DMN is one of the most investigated resting-state brain networks which is activated when someone is not performing an explicit task and the brain is at wakeful rest or when it is performing internal tasks such as thinking about others and thinking about the past [28]. Brain regions involved in the DMN are the posterior cingulate cortex (PCC), medial prefrontal cortex (MPFC), lateral temporal cortex, and precuneus.

Kesler et al. [26] found disrupted DMN connectivity and used these results to accurately discriminate breast cancer patients from healthy subjects. Additionally, Simó and her colleagues [29] reported for the first time DMN functional connectivity abnormalities in lung cancer patients.

Except DMN, researchers have also investigated its anticorrelated network, the Task-Positive Network (TPN) [30] which is involved in cognitive processing functions such as attention and executive function as well as working memory. Brain regions related to TPN include the bilateral anterior intraparietal sulcus (AIPS), bilateral inferior parietal lobule, insula, middle temporal gyrus, supplementary motor area (SMA), and frontal eye field [30]. An fMRI study examining the effects of chemotherapy on functional connectivity in breast cancer population [25] reported disruptions within TPN suggesting the negative effects of chemotherapy regarding this network. In addition, a previous review of 14 fMRI studies in noncentral nervous system cancer populations [31] showed reduced activation in brain regions involved in executive function and episodic memory.

In this scientific and research milieu the current study aimed to examine the effects of chemotherapy on functional connectivity in SCLC patients. Since previous neuroimaging studies [2527, 31] have suggested alterations after chemotherapy in functions associated with the DMN and TPN, we hypothesized that both these networks could be functionally disrupted in the SCLC population. Additionally, based on evidence from neurocognitive assessments for impaired motor coordination in SCLC patients, we examined the Sensorimotor Network (SMN), which involves various brain structures, including the premotor cortex, primary motor cortex, and primary somatosensory cortex, for potential alterations that may explain the underlying processes following these motor-specific complaints. To the best of our knowledge, the present study is the first attempt to examine functional connectivity disruptions following chemotherapy treatment in SCLC population.

2. Methods

2.1. MRI Acquisition

Whole brain MRI and fMRI data were collected on a Philips 3.0T scanner (Achieva; Philips, Best, The Netherlands) at the Radiology Research Unity, Medical Imaging Department, Evgenidion Hospital, National and Kapodistrian University, Athens, Greece, using an 8-channel SENSE head coil. Foam pads and headphones were used to reduce head motion and scanner noise.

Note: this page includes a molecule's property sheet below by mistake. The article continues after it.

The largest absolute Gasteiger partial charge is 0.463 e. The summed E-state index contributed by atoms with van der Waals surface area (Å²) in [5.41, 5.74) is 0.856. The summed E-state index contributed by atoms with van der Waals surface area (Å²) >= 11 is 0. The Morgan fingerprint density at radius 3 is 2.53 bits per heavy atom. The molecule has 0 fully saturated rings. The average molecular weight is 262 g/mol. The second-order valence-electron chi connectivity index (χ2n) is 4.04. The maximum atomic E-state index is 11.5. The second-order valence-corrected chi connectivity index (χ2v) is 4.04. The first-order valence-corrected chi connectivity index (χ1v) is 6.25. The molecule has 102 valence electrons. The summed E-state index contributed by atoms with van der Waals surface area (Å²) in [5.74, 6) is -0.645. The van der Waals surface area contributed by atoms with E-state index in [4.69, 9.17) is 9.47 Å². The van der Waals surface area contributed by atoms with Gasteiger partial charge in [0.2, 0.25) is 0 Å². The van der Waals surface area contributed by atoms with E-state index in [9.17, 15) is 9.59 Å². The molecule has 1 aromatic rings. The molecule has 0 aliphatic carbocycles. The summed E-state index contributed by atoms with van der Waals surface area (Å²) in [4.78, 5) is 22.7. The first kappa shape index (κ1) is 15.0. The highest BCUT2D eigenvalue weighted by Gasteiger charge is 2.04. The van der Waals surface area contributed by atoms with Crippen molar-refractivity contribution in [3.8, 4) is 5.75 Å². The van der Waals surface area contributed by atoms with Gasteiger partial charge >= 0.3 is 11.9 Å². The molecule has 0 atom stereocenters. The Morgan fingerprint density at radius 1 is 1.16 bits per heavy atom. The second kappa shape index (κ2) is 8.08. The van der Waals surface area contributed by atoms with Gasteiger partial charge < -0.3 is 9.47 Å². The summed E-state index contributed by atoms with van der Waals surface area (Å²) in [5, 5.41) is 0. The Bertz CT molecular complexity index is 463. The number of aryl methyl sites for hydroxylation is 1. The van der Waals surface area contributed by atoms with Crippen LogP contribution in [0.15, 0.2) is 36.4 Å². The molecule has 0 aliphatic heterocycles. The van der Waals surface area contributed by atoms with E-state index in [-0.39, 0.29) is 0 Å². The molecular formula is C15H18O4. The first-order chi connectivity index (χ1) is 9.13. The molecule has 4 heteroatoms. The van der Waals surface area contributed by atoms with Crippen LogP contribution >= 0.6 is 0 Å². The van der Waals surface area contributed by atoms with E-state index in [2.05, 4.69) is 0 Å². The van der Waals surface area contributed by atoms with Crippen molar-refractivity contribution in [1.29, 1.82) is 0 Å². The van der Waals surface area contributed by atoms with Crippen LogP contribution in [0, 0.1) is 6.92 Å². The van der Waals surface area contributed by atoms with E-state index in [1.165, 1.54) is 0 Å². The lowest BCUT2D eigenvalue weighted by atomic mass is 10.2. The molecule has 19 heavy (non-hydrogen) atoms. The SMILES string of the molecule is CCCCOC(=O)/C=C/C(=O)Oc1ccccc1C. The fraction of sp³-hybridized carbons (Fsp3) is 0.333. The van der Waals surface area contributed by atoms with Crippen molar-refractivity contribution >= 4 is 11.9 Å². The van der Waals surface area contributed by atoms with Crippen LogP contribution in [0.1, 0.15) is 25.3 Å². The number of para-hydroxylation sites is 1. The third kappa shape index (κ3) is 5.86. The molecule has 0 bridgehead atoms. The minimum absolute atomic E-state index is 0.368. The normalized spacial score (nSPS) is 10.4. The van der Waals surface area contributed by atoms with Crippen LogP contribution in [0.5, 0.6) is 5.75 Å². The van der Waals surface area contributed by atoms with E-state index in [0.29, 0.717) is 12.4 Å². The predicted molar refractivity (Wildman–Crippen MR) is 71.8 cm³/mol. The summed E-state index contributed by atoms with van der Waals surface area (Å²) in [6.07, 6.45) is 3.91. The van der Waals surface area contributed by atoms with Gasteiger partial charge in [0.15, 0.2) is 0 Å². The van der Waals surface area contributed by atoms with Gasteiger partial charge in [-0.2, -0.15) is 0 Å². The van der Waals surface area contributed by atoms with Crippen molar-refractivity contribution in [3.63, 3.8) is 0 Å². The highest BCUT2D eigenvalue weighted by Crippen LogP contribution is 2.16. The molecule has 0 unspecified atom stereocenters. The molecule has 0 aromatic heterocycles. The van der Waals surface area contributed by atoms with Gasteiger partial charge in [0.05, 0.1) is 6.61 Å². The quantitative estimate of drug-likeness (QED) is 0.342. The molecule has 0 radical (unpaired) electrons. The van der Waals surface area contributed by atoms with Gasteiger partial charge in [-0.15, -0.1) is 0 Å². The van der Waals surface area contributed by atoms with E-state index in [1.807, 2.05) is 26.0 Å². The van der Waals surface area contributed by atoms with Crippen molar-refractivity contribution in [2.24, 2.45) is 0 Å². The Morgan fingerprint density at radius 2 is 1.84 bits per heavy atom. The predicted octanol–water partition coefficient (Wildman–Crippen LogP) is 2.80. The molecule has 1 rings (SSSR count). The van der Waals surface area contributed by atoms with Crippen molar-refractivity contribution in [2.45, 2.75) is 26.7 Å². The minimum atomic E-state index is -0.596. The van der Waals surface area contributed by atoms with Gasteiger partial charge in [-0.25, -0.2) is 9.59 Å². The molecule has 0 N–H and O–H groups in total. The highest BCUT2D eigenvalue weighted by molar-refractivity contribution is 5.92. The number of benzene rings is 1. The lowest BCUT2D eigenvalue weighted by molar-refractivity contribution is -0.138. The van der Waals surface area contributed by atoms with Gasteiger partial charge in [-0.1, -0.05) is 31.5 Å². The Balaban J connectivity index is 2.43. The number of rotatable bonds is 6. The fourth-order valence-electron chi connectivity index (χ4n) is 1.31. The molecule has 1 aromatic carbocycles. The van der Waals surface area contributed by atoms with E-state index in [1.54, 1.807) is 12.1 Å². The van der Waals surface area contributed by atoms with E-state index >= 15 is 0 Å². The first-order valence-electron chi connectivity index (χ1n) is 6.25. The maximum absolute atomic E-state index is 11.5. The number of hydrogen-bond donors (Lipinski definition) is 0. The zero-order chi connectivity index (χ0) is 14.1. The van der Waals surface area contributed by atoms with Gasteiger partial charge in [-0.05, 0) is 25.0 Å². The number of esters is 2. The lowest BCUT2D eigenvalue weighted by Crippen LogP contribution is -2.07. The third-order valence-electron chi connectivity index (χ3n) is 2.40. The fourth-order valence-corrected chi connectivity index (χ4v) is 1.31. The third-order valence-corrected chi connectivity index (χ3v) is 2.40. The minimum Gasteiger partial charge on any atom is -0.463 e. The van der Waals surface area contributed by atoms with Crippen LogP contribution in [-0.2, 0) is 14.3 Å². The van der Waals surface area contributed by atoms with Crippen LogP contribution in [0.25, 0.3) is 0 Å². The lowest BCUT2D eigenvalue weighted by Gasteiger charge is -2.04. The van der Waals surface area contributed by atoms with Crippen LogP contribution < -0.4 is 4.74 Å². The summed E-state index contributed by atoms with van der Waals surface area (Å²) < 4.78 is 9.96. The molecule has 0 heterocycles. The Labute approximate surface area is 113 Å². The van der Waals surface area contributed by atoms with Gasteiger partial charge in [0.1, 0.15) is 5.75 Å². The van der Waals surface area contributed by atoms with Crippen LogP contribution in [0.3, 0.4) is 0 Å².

2.2. Volumetric Sequences

Anatomical imaging was performed with T1 weighted 3D sagittal acquisition (1.0 mm thick slices, 0 mm slice gap, TE = 4.6 msec/TR = 15 msec, FOV = 256, and 1.0 1.0 1.0 mm reconstructed voxel size).

2.3. Rs-fMRI Sequence

Functional MRI data were acquired while subjects were lying quietly in the scanner with eyes closed. Whole brain rs-fMRI was performed using a gradient echo planar imaging sequence (TR = 2000 msec/TE = 30 msec, flip angle = 90, and 3.0 3.0 3.0 reconstructed voxel size). For maximum consistency, all subjects were instructed to close their eyes throughout the rs-fMRI sequence, relax, but to remain awake and motionless as much as possible during the data acquisition.

2.4. Participants

Fourteen healthy participants and twenty-four SCLC patients after chemotherapy and before PCI treatment volunteered in the current study. All participants were native Greek speakers and right handed (self-reported), met the standard MRI safety criteria, and had no history of diagnosed neurological disorder or major psychiatric disorder. A summary for both cohorts and a summary of the cancer stage and regimens are presented in Table 1. Apart from smoking history () there were no statistical significant differences between the two groups. All participants provided written informed consent and the study was approved by the appropriate research ethics committee.

Table 1: Summary of demographics of the two groups. Statistical analysis (two-group, one-tailed, and Student’s -test) is performed between the two groups. Cancer stages and regimens for the patient group are presented as well.

Exclusion criteria for participants were as follows: (i) motion artifacts that were above a certain threshold (2 mm), (ii) presence of brain metastatic tumor, and (iii) any treatment with psychotropic medication including substance misuse. Based on these criteria, one healthy subject and four patients were excluded due to excessive motion. Furthermore, one patient was excluded due to brain metastasis at the time of MRI acquisition. At the end, data from thirteen controls and nineteen SCLC patients met the inclusion criteria to proceed to further analysis.

2.5. Preprocessing

Data were preprocessed using FMRIB’s Software Library (v. 5.0.7; https://www.fMRIb.ox.ac.uk/fsl) [32]. After reorienting, anatomical images were manually skull-stripped using FSL’s brain extraction toolbox [33]. Functional data were motion corrected (MCFLIRT) and spatially smoothed using a Gaussian kernel of 5 mm full width at half maximum and grand-mean scaled to ensure that the statistical implementation will be carried out properly [34]. Registration has been implemented in two steps. In the first step, each subject’s 4D dataset was aligned to each brain extracted T1 anatomical image using the Boundary Based Registration (BBR) method [35]. This method was applied instead of the widely used rigid body transformations (6 DOFs) because it has been shown to produce more accurate and robust results. In the second step, each of these new datasets was registered to a template (MNI152, 2 mm resampling resolution) using both linear and nonlinear transformations in order to create a common space for statistical analysis.